Even the main advantage of making an aircraft in India has been viewed as a very positive step by many of the defence officials as the fact that the customers at the national scale could easily select and buy the Sensors, Electronic Warfare Equipments, Avionics and weapons as per the prevailing operational requirements. The customers who will select these products will be assured of full logistical and upgraded support without any restrictions, with the fact that these designs can provide and ensure a low observation and systems capability. As per a reply of Air Chief Marshal Bhaduria, “Focusing more into the Make in India Initiative will help towards leading an increase in the FDI and private sector and will sought to develop the aviation industry of the country”.
Also, this situation of COVID 19 pandemics can be viewed as the best opportunity to stress and lay emphasis on increasing the indigenous production base which can help in giving thrust upon the national defense industries to enhance their capability to respond with some upcoming solutions for addressing the lacunae created before meeting the delivery of the foreign orders.
Hindustan Aeronautics Limited’s Indigenous LCA Tejas Fighter jet a perfect case for Make in India’s target?
The LCA Tejas which has been in the views of various military enthusiasts and the future of India’s Air Arm, has been through maiden flights under the FOC Standard (Final Operational Clearance), the first being numbered SP-21, piloted by Air Commodore K.A. Muthana (Retd.), the Chief of Test Flying Fixed Wing Branch of Hindustan Aeronautics Limited.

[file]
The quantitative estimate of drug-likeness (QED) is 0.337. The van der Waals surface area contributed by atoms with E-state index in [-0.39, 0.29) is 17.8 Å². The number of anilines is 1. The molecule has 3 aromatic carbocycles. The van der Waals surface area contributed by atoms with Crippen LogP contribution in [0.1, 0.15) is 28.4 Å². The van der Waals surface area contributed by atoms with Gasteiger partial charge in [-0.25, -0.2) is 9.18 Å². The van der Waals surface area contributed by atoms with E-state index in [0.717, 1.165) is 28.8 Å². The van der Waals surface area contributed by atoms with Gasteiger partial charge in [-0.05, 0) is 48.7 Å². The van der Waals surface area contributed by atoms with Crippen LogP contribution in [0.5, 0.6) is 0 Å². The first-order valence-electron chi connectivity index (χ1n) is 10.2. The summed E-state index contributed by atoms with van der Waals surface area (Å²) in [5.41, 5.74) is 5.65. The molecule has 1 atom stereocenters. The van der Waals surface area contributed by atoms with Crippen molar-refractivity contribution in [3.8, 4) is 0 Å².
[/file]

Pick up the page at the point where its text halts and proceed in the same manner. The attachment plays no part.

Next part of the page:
Tracing back to history of this LCA programme, as it is known that since a long time India has brought and earned license built permission of fighter jets from Russia, France and U.K., but since 1980s the HAL has started to make its inception to a new programme to manufacture its own new aircraft. Previously, HAL had worked on various successful Fighter jet projects nationally such as the Hindustan HF-24 Marut jet (1961-1990), which led sorties in the Battle of Longewala in 1971 and the HJT-16 Kiran (1964-1968), presently whose role is limited only for training purposes. But, the LCA Tejas can be seen as having a much better cross cutting edge over these two, which has been aimed to be an alternate against the Soviet built MiG-21, which is supposed to be retired by 2023. The Tejas is an agile aircraft by nature, powerful and has a strong value for money with respect to Rafale, but its fire power is considered as to be unmatched with that of the Rafale. Thus, in terms of its production, it can be produced and brought in large numbers which can be precisely 113 against that of the currently deployed MiG 21s, if things go. Also, the Delta wing capability of the LCA Tejas makes it quite strong in terms of its speed, movement and the climbing rate.
The indigenously developed Tejas was brought in an order of 20 aircrafts with its 1st Squadron named as 45 Flying ‘Daggers’ in 2016 and an order of 83 single seat LCA Tejas mk1A fighter jets has been made along with 40 Mk1s and around 32 single seat fighters and 8 twin seat trainers.
The FOC standard Tejas aircraft is considered to be as more advance compared to the IOC (Initial Operation Clearance) Standard. The major criterias that makes it a best option compared to other fighters are in terms of its-